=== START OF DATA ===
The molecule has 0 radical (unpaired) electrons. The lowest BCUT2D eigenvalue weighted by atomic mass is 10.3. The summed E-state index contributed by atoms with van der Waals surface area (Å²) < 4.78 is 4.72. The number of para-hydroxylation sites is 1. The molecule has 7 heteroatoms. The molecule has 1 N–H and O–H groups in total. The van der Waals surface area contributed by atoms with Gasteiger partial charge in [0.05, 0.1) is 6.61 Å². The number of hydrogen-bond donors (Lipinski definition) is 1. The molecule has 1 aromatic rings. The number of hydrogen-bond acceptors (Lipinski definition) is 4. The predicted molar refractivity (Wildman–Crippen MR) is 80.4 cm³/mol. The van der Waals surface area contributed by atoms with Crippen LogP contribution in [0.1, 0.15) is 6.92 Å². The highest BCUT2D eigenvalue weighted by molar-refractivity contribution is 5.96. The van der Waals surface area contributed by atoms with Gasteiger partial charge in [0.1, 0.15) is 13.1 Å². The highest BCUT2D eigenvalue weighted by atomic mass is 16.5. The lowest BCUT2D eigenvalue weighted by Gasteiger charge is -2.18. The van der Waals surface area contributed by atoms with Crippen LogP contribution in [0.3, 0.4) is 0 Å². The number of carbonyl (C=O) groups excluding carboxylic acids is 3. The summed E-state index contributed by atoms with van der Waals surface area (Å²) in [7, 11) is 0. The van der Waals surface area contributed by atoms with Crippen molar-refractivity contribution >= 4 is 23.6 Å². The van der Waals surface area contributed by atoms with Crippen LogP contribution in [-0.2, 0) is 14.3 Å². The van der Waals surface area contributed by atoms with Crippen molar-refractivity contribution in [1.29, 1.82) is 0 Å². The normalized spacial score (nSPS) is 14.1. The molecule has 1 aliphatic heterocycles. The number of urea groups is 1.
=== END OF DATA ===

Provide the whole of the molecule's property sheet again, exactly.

The molecule has 0 radical (unpaired) electrons. The lowest BCUT2D eigenvalue weighted by atomic mass is 10.3. The summed E-state index contributed by atoms with van der Waals surface area (Å²) < 4.78 is 4.72. The number of para-hydroxylation sites is 1. The molecule has 7 heteroatoms. The molecule has 1 N–H and O–H groups in total. The van der Waals surface area contributed by atoms with Gasteiger partial charge in [0.05, 0.1) is 6.61 Å². The number of hydrogen-bond donors (Lipinski definition) is 1. The molecule has 1 aromatic rings. The number of hydrogen-bond acceptors (Lipinski definition) is 4. The predicted molar refractivity (Wildman–Crippen MR) is 80.4 cm³/mol. The van der Waals surface area contributed by atoms with Crippen LogP contribution in [0.1, 0.15) is 6.92 Å². The highest BCUT2D eigenvalue weighted by molar-refractivity contribution is 5.96. The van der Waals surface area contributed by atoms with Gasteiger partial charge in [0.1, 0.15) is 13.1 Å². The highest BCUT2D eigenvalue weighted by atomic mass is 16.5. The lowest BCUT2D eigenvalue weighted by Gasteiger charge is -2.18. The van der Waals surface area contributed by atoms with Crippen LogP contribution in [0.3, 0.4) is 0 Å². The number of carbonyl (C=O) groups excluding carboxylic acids is 3. The summed E-state index contributed by atoms with van der Waals surface area (Å²) in [7, 11) is 0. The van der Waals surface area contributed by atoms with Crippen molar-refractivity contribution >= 4 is 23.6 Å². The van der Waals surface area contributed by atoms with Crippen LogP contribution in [-0.2, 0) is 14.3 Å². The van der Waals surface area contributed by atoms with Crippen molar-refractivity contribution in [1.29, 1.82) is 0 Å². The normalized spacial score (nSPS) is 14.1. The molecule has 1 aliphatic heterocycles. The number of urea groups is 1.